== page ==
Let X be a vector field on $\mathbb {T}^2$, we say that $\varphi: \mathbb {R} \to \mathbb {T}^2$ is a periodic orbit of $X $, if $\varphi $ is a periodic function and $\varphi'(t) = X (\varphi(t)), \forall t \in \mathbb {R} $.

Let $H: T\mathbb{T}^2 \to \mathbb{T}^2 \times\mathbb{R}^2$ be a parallelization of $\mathbb{T}^2$, i.e; $H$ is a smooth function such that $H(p,v) = (p, A(p) v)$, where $A(p)$ is a isomophism between $T_p\mathbb{T}^2$ and $\mathbb{R}^2$ definided in the following way:

Consider $\mathbb{T}^2 = \mathbb{R}^2 / \mathbb{Z}^2$ (flat torus), then for each point $[(x,y)]\in\mathbb{T}^2$ there are two loops $[(x+t,y)]$ and $[(x,y+t)]$, we define $A([(x,y)])$ as the unique linear transformation between $T_{[(x,y)]} \mathbb {T}^2$ and $\mathbb {R}^2$ satisfying

$$A([(x,y)]) \left.\frac{d}{dt} [(x+t,y)]\right|_{t=0} = (1,0) \quad\text{and,}\quad A([(x,y)]) \left.\frac{d}{dt} [(x,y+t)]\right|_{t=0} = (0,1). $$

I'm having trouble to solve the following exercise (This exercise can be found on page 6 of the book "The dynamics of vector fields in dimension 3-Etienne Ghys").

Exercise: Suppose $X$ is a non-singular vector field on $\mathbb{T}^2$, and consider $X^∗$ as the map $$ X^*: \pi_1\left(\mathbb{T}^2, x_0\right) \to \pi_1 \left(\mathbb{R}^2 \setminus \{0\}, A(x_0)X(x_0) \right)$$ $$\left[\alpha(t)\right] \mapsto \left[A(\alpha(t)) X(\alpha(t))\right] $$ If $X^*$ is a non-trivial homomorphism then $X$ has a periodic orbit.

I was trying to show that if $X$ doesn't admit a periodic orbit, then for every loop $\varphi$ we have $A(\varphi(t)) X(\varphi(t))$ homotopic to a constant curve, but I wasn't able to conclude such thing.

Can anyone help me or can give me some hint?


I noticed that if there exists $\alpha_1,\alpha_2:\mathbb{S}^{1}\to \mathbb{T}^2$, such that $[\alpha_1]$ and $[\alpha_2]$ are generators of $\pi_1(\mathbb{T}^2,x_0)$ and $\{ \alpha_i'(t),X(\alpha_i(t))\}$ is a basis of $T_{\alpha_i(t)} \mathbb{T}^2$, then $A(\alpha_i(t)) X(\alpha_i(t))$ is homotopic to $A(\alpha_i(t)) \alpha'_i (t) $ (the homotopy $$\tilde{H}(s,t) = A(\alpha_i(s))\left( (1-t) X(\alpha_i(s)) + t \alpha_i'(s) \right) $$ do the job).

And is relatively easy to demonstrate that $A(\alpha_i(t)) \alpha'_i (t)$ is homotopic to the constant map. (I realized that this homotopy doesn't work because it doesn't fix the ends of the interval)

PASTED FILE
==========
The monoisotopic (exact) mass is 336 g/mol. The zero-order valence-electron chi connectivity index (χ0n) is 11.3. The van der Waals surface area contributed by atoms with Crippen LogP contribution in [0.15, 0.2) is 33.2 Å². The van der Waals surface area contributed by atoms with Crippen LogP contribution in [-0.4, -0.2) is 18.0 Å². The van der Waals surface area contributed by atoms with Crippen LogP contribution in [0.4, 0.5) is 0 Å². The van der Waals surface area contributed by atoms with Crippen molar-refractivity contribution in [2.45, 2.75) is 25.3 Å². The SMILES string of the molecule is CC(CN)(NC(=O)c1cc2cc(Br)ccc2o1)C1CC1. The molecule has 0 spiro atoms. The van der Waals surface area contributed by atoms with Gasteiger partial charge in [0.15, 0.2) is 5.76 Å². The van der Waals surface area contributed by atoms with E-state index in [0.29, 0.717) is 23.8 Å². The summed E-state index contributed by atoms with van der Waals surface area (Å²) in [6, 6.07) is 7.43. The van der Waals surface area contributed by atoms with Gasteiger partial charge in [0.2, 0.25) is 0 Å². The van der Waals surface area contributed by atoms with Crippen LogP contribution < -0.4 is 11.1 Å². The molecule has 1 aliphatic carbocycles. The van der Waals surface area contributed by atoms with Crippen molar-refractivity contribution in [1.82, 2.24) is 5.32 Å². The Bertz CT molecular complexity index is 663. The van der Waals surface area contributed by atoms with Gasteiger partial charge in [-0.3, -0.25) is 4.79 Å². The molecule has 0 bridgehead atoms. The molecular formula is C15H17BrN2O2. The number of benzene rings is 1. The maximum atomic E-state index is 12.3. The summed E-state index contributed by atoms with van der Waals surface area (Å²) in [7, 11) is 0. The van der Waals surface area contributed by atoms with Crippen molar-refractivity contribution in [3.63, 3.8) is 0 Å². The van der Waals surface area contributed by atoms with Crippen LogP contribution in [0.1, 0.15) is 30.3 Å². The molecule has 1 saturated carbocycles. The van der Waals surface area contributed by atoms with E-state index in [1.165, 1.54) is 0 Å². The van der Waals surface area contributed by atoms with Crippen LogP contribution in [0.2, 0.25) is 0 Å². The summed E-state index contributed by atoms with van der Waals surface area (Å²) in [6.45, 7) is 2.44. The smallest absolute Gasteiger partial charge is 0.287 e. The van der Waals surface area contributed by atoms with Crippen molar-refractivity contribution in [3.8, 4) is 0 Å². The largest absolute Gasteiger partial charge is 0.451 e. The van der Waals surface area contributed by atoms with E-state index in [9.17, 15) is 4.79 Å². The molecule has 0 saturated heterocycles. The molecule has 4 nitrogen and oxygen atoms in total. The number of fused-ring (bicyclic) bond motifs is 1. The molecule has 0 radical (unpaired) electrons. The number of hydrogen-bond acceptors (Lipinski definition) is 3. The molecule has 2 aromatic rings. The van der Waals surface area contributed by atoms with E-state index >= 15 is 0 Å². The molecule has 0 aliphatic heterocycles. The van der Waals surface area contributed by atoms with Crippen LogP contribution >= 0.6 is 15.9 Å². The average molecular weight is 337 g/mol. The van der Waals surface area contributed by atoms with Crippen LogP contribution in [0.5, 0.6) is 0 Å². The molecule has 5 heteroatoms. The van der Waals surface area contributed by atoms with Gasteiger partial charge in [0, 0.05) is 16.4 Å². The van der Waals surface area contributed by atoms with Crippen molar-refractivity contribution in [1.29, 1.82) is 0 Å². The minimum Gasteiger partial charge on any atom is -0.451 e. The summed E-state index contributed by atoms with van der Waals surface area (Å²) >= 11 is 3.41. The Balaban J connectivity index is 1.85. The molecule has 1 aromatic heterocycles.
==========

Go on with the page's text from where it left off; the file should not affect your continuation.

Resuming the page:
Does anyone know if $X$ is a non-singular vector field on $\mathbb{T}^2$ without periodic orbits then there are $\alpha_1$ and $\alpha_2$ as described above?

I think it's important to inform that in the chapter that this exercise is contained there is the following theorem

Theorem: Every non-singular $\mathcal{C}^2$ vector field on a compact surface that has no periodic orbits is topologically equivalent to a linear flow on $\mathbb{T}^2$ with irrational slope

I think that the key to solving the exercise is in the above theorem but I wasn't able to figure out how to do this.

  • $\begingroup$ My impression is that your own reply in mathoverflow.net/questions/303616/… suffices. No need for more regular conjugacies. $\endgroup$
    – John B
    Commented Jun 27, 2018 at 20:03
  • $\begingroup$ @JohnB Sorry, I'm a bit confused. Are you saying that the fact of $X$ is equivalent to the irrational flow on $\mathbb{T}^2$ imply this result? $\endgroup$ Commented Jun 27, 2018 at 20:49
  • $\begingroup$ Sure, the irrational flow in linear in the flat metric. $\endgroup$
    – John B
    Commented Jun 27, 2018 at 20:53
  • $\begingroup$ @JohnB ok, if $X$ is a non-vanishing vector field and has no periodic orbits then $X$ equivalent to the irrational flow then $X$ has no periodic orbits. But how this assertion implies that the map $X^*$ is the trivial homomorphism? What I'm trying to say is that isn't obvious to me why this result (about the equivalence of vector fields) solves the exercise. Could you explain me, please? $\endgroup$ Commented Jun 27, 2018 at 21:08


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